Thesis - Open Access
Master of Science (MS)
The transition of sugar beet production from Western South Dakota to the southeastern area of the state, in 1964 and 1965, brought many changes in cropping practices. These changes occurred in the preparation of the seedbed, the seeding process, cultivation practices and methods of har�esting. The farmers, who switched to beet production, in this area were confronted with cropping practices that were completely foreign to them. They were offered assistance by Sugar Beet Company fieldmen, Cooperative Extension personnel and South Dakota State University research personnel. With an experienced background in sugar beet production, the company fieldmen were able to direct the farmers in their new cropping practices and general machine operation. However, this new area of production necessitated the advent of irrigation on the majority- of the producers' farms. While irrigation was not new in South Dakota and was not new in the enterprise of beet production, it was new to the farmers in this area. The majority of these farmers had followed the ways of their predecessors and were strictly dryland producers. In view of this lack of knowledge concerning irrigation practices, an educational program was conducted for the operators in this area. The basic principles of irrigation were discussed with the farmers and assistance was provided for them to aid in the establishment of their respective irrigation units. An area irrigation specialist w�s employed to work directly with these farmers to assist them in establishing and maintaining their irrigation systems. After working with these irrigators for a time, it was apparent there was a need for more specific information regarding the actual operating efficiencies of the irrigation units. This information would enable the field specialist to accurately point out the locations of inefficiencies in the respective irrigation systems. With this need in mind two studies were implemented in conjunction with each other. One study was to determine the specific yield and recovery rate of specified irrigation wells. The other study, with which this paper has the main concern, was to determine the operating performance and maintenance of the internal combustion engines being used with the specified wells. The results of these two studies should assist in determining the specific area, in the irrigation pumping plant that needs improvement so that adjustments can be made to improve the- efficiency. This improvement of efficiency could result in a larger net financial return to the respective farmer by lowering his operating expenses.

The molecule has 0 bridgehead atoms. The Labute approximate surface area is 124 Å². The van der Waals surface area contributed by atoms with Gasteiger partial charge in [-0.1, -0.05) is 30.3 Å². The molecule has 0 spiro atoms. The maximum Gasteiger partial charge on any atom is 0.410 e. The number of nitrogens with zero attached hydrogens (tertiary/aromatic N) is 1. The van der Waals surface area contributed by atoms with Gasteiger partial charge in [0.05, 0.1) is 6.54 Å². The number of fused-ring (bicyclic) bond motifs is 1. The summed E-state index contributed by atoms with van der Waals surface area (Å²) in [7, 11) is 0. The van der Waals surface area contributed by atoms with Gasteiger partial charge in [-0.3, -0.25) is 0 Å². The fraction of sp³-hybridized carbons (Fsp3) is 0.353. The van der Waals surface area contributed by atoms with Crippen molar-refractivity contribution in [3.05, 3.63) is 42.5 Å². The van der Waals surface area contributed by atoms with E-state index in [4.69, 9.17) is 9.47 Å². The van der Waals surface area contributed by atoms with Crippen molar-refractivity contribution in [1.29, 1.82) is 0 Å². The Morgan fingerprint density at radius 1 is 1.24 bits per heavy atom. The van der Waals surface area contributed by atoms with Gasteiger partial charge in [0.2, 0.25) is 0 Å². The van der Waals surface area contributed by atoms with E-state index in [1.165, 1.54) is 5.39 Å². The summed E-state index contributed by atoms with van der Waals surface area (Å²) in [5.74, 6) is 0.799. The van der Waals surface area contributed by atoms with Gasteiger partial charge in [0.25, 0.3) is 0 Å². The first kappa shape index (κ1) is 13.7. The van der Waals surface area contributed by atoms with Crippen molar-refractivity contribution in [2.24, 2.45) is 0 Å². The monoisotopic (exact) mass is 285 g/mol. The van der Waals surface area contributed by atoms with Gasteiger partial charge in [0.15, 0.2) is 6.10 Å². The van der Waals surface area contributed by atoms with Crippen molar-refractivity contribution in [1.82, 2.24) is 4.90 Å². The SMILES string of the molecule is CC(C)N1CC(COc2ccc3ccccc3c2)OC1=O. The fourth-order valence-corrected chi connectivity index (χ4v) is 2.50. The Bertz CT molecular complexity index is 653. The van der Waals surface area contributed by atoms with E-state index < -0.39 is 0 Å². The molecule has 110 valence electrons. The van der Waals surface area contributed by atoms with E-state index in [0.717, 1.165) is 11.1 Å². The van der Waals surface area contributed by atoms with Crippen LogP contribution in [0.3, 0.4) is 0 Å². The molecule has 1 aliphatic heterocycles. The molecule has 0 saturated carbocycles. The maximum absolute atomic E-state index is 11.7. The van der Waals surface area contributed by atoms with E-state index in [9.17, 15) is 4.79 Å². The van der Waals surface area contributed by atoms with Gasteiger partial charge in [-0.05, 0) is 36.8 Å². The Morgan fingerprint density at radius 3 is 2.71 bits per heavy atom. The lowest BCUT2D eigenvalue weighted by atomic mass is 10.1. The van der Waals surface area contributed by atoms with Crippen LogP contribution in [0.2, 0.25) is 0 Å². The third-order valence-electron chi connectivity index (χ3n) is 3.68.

Library of Congress Subject Headings
Internal combustion engines--Combustion.
South Dakota State University
Durland, George Robert, "Study of Maintenance Deficiencies, Operating Horsepower, Fuel Efficiency, and Pump Efficiency of Internal Combustion Engine Powered Pumping Plants" (1968). Electronic Theses and Dissertations. 3434.